• Machado RD, Pauciulo MW, Thomson JR, Lane KB, Morgan NV, Wheeler L, Phillips JA 3rd, Newman J, Williams D, Galiè N, Manes A, McNeil K, Yacoub M, Mikhail G, Rogers P, Corris P, Humbert M, Donnai D, Martensson G, Tranebjaerg L, Loyd JE, Trembath RC, Nichols WC. BMPR2 haploinsufficiency as the inherited molecular mechanism for primary pulmonary hypertension. Am J Hum Genet. 2001 Jan;68(1):92-102. Epub 2000 Dec 12. (
  • Machado RD, Southgate L, Eichstaedt CA, Aldred MA, Austin ED, Best DH, Chung WK, Benjamin N, Elliott CG, Eyries M, Fischer C, Gräf S, Hinderhofer K, Humbert M, Keiles SB, Loyd JE, Morrell NW, Newman JH, Soubrier F, Trembath RC, Viales RR, Grünig E. Pulmonary Arterial Hypertension: A Current Perspective on Established and Emerging Molecular Genetic Defects. Hum Mutat. 2015 Dec;36(12):1113-27. doi: 10.1002/humu.22904. Epub 2015 Oct 12. Review. (
  • NCBI Gene (
  • Thomson JR, Machado RD, Pauciulo MW, Morgan NV, Humbert M, Elliott GC, Ward K, Yacoub M, Mikhail G, Rogers P, Newman J, Wheeler L, Higenbottam T, Gibbs JS, Egan J, Crozier A, Peacock A, Allcock R, Corris P, Loyd JE, Trembath RC, Nichols WC. Sporadic primary pulmonary hypertension is associated with germline mutations of the gene encoding BMPR-II, a receptor member of the TGF-beta family. J Med Genet. 2000 Oct;37(10):741-5. (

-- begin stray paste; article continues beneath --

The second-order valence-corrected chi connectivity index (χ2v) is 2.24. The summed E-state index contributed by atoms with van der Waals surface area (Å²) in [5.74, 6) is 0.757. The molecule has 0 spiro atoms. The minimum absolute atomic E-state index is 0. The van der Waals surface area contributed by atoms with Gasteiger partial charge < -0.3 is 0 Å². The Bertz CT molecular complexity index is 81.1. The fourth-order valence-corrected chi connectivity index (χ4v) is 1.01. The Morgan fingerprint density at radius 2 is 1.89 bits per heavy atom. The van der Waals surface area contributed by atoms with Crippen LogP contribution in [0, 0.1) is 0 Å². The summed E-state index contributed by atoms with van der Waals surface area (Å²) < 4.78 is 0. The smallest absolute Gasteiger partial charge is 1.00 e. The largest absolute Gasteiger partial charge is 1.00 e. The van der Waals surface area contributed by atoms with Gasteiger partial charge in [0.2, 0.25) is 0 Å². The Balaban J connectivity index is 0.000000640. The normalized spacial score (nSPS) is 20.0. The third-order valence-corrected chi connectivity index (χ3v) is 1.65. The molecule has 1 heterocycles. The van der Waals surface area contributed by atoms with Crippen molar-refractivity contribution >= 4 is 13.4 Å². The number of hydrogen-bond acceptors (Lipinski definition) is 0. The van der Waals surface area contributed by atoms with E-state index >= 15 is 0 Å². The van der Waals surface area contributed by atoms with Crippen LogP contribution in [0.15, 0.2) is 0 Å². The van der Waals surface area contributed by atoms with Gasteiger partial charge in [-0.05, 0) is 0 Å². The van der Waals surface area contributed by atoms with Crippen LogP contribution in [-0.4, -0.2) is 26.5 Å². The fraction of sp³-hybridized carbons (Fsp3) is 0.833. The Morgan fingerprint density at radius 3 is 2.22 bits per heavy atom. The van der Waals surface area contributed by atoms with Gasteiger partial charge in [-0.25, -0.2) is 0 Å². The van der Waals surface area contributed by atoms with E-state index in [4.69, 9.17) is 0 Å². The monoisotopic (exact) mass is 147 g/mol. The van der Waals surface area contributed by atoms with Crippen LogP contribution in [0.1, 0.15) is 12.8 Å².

• Zhang S, Fantozzi I, Tigno DD, Yi ES, Platoshyn O, Thistlethwaite PA, Kriett JM, Yung G, Rubin LJ, Yuan JX. Bone morphogenetic proteins induce apoptosis in human pulmonary vascular smooth muscle cells. Am J Physiol Lung Cell Mol Physiol. 2003 Sep;285(3):L740-54. Epub 2003 May 9. (


The resources on this site should not be used as a substitute for professional medical care or advice. Users seeking information about a personal genetic disease, syndrome, or condition should consult with a qualified healthcare professional. See How can I find a genetics professional in my area? ( in the Handbook.

Reviewed: January 2016
Published: February 1, 2016